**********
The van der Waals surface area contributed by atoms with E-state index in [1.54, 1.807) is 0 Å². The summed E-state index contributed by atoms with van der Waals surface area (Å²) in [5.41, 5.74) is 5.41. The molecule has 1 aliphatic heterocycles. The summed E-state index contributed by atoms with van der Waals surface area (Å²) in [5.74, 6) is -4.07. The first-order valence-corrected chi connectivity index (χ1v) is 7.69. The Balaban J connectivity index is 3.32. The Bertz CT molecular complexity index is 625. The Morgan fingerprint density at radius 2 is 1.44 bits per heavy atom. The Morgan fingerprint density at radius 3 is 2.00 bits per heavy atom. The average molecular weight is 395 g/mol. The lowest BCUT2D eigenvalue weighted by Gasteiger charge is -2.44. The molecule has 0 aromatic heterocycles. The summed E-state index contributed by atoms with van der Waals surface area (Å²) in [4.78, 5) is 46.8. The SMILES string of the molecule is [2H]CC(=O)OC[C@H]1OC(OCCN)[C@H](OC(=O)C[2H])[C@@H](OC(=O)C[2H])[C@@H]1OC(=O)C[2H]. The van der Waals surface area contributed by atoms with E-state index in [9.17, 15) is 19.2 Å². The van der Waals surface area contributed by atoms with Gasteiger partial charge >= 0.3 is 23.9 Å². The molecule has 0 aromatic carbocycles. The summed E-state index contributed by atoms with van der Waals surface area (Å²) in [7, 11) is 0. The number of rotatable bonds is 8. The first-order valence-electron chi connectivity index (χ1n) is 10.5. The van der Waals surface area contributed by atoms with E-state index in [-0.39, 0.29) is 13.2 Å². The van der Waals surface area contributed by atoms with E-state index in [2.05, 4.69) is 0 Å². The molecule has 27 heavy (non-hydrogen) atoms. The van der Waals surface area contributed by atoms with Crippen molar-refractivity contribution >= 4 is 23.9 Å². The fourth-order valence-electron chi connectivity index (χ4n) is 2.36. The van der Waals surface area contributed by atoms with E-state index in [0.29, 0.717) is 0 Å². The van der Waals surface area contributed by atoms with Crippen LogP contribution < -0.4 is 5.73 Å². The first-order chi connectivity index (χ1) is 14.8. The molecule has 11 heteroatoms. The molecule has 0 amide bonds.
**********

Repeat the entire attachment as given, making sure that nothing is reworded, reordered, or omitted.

The van der Waals surface area contributed by atoms with E-state index in [1.54, 1.807) is 0 Å². The summed E-state index contributed by atoms with van der Waals surface area (Å²) in [5.41, 5.74) is 5.41. The molecule has 1 aliphatic heterocycles. The summed E-state index contributed by atoms with van der Waals surface area (Å²) in [5.74, 6) is -4.07. The first-order valence-corrected chi connectivity index (χ1v) is 7.69. The Balaban J connectivity index is 3.32. The Bertz CT molecular complexity index is 625. The Morgan fingerprint density at radius 2 is 1.44 bits per heavy atom. The Morgan fingerprint density at radius 3 is 2.00 bits per heavy atom. The average molecular weight is 395 g/mol. The lowest BCUT2D eigenvalue weighted by Gasteiger charge is -2.44. The molecule has 0 aromatic heterocycles. The summed E-state index contributed by atoms with van der Waals surface area (Å²) in [4.78, 5) is 46.8. The SMILES string of the molecule is [2H]CC(=O)OC[C@H]1OC(OCCN)[C@H](OC(=O)C[2H])[C@@H](OC(=O)C[2H])[C@@H]1OC(=O)C[2H]. The van der Waals surface area contributed by atoms with E-state index in [9.17, 15) is 19.2 Å². The van der Waals surface area contributed by atoms with Gasteiger partial charge >= 0.3 is 23.9 Å². The molecule has 0 aromatic carbocycles. The summed E-state index contributed by atoms with van der Waals surface area (Å²) in [7, 11) is 0. The number of rotatable bonds is 8. The first-order valence-electron chi connectivity index (χ1n) is 10.5. The van der Waals surface area contributed by atoms with E-state index in [-0.39, 0.29) is 13.2 Å². The van der Waals surface area contributed by atoms with E-state index in [2.05, 4.69) is 0 Å². The molecule has 27 heavy (non-hydrogen) atoms. The van der Waals surface area contributed by atoms with Crippen molar-refractivity contribution >= 4 is 23.9 Å². The fourth-order valence-electron chi connectivity index (χ4n) is 2.36. The van der Waals surface area contributed by atoms with E-state index in [0.29, 0.717) is 0 Å². The van der Waals surface area contributed by atoms with Crippen LogP contribution < -0.4 is 5.73 Å². The first-order chi connectivity index (χ1) is 14.8. The molecule has 11 heteroatoms. The molecule has 0 amide bonds.